5. This is lovely – cute watering cans 🙂 I really like the combination esp spiraea (I’ve got a pink one about to flower – I didn’t realise it had a scent – thank you I’ll investigate… the dandelion made me laugh.

    • I wonder if the pink Spiraea also smells nice, as I know that pink elder flowers have only a slight fragrance compared with the white. The dandelions look lovely right now, and I just ignore the fact that they will be spreading seeds everywhere in a week or two! LOL!

  6. Two fresh and pretty arrangements, Cathy, and fabulous photos … the locations sets them off beautifully. The watering cans make perfect containers too. Including a dandelion is a great touch – only yesterday I was noticing how pretty they are looking growing on the roadside verges and thinking it was such a shame that they are considered such weeds!

    • Hello Elizabeth. Yes, dandelions are actually very pretty flowers…. we have a whole field of them beyond our garden gate, which is lovely to look at, so I have learnt to love them in the garden too!

  7. I am so pleased to see that you used a dandelion Cathy – I think they are really underrated!! I love the way that you have used the two sizes of watering cans and all your lovely flowers.

    • I have used other weeds in vases in the past, so it was time to use a dandelion now they are flowering so nicely! The ground elder has lovely flowers later in the year and the bugle and toadflax too!

    • I love cowslips and finally have enough to cut a few… they have seeded themselves in a tiny patch of the lawn so the lawnmower has to carefully mow around them! 🙂

  8. Oh those arrangements certainly sing of spring Cathy. You have reminded me that I have a little ceramic watering can which I’ve never thought about using as a vase 🙂 Hurrah for the dandy lion!

  9. I love these dear little watering cans! Perfect for spring. I’m liking the yellow lamium and wild tulip. I love these posts as I get to see plants that might like to make a home in my garden!

    • Lamium spreads very well… I have to pull it out in the rockery but elsewhere it has free rein. I am hoping this wild tulip will spread… apparently it loves poor chalky soil and sun, so it has perfect conditions here!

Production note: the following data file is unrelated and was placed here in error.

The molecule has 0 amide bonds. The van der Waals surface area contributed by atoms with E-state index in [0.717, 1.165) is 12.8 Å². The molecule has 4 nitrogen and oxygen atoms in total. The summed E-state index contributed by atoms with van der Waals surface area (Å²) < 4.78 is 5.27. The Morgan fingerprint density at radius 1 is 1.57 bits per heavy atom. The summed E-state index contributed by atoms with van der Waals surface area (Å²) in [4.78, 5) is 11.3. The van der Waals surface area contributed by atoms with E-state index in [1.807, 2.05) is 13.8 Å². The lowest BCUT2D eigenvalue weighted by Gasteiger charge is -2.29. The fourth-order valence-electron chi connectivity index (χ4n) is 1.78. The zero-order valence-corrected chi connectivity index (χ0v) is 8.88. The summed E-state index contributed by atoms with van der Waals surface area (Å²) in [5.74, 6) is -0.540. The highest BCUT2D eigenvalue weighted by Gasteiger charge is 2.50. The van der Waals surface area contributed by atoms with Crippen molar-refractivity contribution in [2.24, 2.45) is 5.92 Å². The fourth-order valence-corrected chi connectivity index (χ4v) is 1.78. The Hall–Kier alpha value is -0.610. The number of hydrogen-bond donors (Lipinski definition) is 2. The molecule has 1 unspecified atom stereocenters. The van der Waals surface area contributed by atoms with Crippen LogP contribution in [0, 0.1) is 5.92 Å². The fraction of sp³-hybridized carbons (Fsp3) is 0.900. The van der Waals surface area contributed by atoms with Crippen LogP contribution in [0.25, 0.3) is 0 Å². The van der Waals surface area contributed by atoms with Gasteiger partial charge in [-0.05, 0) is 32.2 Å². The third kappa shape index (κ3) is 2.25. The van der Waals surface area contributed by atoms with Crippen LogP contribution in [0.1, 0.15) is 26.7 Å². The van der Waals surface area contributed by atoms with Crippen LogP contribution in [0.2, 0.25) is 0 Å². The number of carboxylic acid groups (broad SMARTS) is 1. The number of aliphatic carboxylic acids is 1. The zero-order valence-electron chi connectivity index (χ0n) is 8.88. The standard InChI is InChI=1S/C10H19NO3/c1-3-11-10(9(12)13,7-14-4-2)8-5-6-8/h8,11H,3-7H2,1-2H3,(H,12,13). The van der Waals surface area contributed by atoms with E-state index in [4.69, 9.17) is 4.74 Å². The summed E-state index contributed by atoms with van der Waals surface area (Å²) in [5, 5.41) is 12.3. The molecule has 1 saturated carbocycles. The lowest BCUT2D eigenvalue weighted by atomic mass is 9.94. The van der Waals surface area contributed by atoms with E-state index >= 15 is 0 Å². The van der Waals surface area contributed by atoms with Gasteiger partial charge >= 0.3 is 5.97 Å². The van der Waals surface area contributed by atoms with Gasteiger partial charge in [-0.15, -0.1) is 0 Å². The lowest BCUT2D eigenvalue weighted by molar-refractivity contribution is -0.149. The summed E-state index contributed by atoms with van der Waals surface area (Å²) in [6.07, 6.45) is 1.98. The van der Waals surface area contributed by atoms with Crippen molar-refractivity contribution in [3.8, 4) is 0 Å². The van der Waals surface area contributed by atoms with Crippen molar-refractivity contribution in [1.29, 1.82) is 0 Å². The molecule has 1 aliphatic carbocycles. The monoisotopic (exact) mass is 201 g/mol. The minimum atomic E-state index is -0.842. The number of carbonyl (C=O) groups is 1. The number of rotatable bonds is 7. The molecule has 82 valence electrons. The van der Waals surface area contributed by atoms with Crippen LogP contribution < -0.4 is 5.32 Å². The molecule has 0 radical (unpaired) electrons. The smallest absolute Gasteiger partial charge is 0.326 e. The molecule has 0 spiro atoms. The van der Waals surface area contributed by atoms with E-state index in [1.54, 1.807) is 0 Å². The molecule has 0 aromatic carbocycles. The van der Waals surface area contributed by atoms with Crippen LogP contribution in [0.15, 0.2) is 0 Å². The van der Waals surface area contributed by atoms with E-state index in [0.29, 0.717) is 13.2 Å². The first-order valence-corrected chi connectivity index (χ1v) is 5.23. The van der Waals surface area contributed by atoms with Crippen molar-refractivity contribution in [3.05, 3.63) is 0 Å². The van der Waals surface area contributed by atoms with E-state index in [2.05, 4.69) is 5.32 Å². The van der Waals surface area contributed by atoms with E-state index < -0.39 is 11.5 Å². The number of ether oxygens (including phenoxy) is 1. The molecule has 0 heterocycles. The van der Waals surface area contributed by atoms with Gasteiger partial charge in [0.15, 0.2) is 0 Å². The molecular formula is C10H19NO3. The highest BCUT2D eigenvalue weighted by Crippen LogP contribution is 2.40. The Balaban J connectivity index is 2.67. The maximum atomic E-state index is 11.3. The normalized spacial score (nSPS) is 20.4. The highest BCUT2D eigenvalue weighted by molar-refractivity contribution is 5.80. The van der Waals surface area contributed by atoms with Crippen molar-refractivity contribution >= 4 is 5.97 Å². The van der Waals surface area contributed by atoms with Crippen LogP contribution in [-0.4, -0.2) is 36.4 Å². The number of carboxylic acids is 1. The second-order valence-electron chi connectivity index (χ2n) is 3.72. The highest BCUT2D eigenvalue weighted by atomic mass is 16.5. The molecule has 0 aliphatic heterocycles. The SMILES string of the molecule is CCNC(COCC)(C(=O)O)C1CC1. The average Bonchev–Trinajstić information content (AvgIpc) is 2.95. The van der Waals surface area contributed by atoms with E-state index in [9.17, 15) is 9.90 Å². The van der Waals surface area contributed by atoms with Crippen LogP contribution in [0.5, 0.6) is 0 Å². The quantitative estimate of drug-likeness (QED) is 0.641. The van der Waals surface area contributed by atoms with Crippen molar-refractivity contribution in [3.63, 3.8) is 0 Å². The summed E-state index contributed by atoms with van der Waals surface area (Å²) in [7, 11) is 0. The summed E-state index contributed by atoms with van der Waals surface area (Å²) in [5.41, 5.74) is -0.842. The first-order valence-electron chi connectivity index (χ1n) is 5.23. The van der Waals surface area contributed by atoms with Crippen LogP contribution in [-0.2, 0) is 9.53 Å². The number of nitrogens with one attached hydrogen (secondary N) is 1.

10. What charming watering cans. I’ve always been a fan. You’ve pressed them into service in the most delightful way. Your sunshine-yellow blooms invoke warm summer days. I’m delighted to see a dandelion among the bunch, too. Nicely done, Cathy.

    • We have indeed had summery weather Alys… around 25° C on Monday. But thankfully followed by rain, or all these flowers would just wilt… Glad you liked my dandelion! 😉

  11. Beautiful as always and so creative. You always make me think about what I might have around the house that would make my meager flower arrangements so much more interesting.

    • Hi Stephi. Cathy’s meme for a Monday vase has got me hunting the house for various pots etc too! And I’m sure your flowers never look ‘meagre’… one single flower can look lovely too! 😉

  12. The watering cans make a very special focal point! I love the white and yellow! And I love the Spiraea. I am going to do a little research to see if it possibly grows in California. I’m not familiar with it but I’m quite taken with it’s showy presentation! I love your round photos, as well. SUch a pretty post. 🙂

    • It would be lovely if you could grow Spiraea… there are many different ones, although not all as fragrant as each other. It does make quite a show in spring! Thanks Debra, and have a nice week!

  13. Just lovely! I can’t help admiring the daintiness of the larger arrangement with the spirea, while the smaller one is just right with the chunkier little cowslips, etc….! I’m also glad to see your picture of T. sylvestris since it is on my “perhaps” list (said not to require winter chill). Also love that iris… 🙂

    • Hi Amy. You’ll love the sylvestris. It is so pretty and grows quite tall, nodding in the breeze and lapping up the sunshine! It does well with dry positions, but I noticed it wilting in the heat we had last weekend, so if I plant some more I will choose a spot that gets a little shade for part of the day and that might help it last longer.